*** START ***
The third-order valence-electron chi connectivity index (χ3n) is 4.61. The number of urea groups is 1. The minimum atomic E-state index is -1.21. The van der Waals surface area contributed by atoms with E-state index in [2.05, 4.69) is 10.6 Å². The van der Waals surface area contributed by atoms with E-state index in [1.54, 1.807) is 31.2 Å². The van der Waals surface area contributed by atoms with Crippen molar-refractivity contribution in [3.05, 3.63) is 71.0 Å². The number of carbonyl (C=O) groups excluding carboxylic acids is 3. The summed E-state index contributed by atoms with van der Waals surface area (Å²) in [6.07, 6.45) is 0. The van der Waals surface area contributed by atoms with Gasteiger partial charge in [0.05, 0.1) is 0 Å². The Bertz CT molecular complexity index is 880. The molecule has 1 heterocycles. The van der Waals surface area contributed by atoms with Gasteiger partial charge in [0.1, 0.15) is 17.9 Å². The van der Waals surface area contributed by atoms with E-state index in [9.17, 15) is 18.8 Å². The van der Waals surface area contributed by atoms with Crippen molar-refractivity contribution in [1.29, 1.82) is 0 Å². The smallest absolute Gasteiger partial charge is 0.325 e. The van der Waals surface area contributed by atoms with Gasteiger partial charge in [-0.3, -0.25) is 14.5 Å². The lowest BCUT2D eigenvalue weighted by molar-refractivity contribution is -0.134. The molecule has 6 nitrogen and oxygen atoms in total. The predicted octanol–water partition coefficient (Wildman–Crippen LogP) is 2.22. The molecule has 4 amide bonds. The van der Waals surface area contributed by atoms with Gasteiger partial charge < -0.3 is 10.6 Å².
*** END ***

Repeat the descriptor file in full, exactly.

The third-order valence-electron chi connectivity index (χ3n) is 4.61. The number of urea groups is 1. The minimum atomic E-state index is -1.21. The van der Waals surface area contributed by atoms with E-state index in [2.05, 4.69) is 10.6 Å². The van der Waals surface area contributed by atoms with E-state index in [1.54, 1.807) is 31.2 Å². The van der Waals surface area contributed by atoms with Crippen molar-refractivity contribution in [3.05, 3.63) is 71.0 Å². The number of carbonyl (C=O) groups excluding carboxylic acids is 3. The summed E-state index contributed by atoms with van der Waals surface area (Å²) in [6.07, 6.45) is 0. The van der Waals surface area contributed by atoms with Gasteiger partial charge in [0.05, 0.1) is 0 Å². The Bertz CT molecular complexity index is 880. The molecule has 1 heterocycles. The van der Waals surface area contributed by atoms with Gasteiger partial charge in [0.1, 0.15) is 17.9 Å². The van der Waals surface area contributed by atoms with E-state index in [9.17, 15) is 18.8 Å². The van der Waals surface area contributed by atoms with Crippen molar-refractivity contribution in [1.29, 1.82) is 0 Å². The smallest absolute Gasteiger partial charge is 0.325 e. The van der Waals surface area contributed by atoms with Gasteiger partial charge in [-0.3, -0.25) is 14.5 Å². The lowest BCUT2D eigenvalue weighted by molar-refractivity contribution is -0.134. The molecule has 6 nitrogen and oxygen atoms in total. The predicted octanol–water partition coefficient (Wildman–Crippen LogP) is 2.22. The molecule has 4 amide bonds. The van der Waals surface area contributed by atoms with Gasteiger partial charge < -0.3 is 10.6 Å².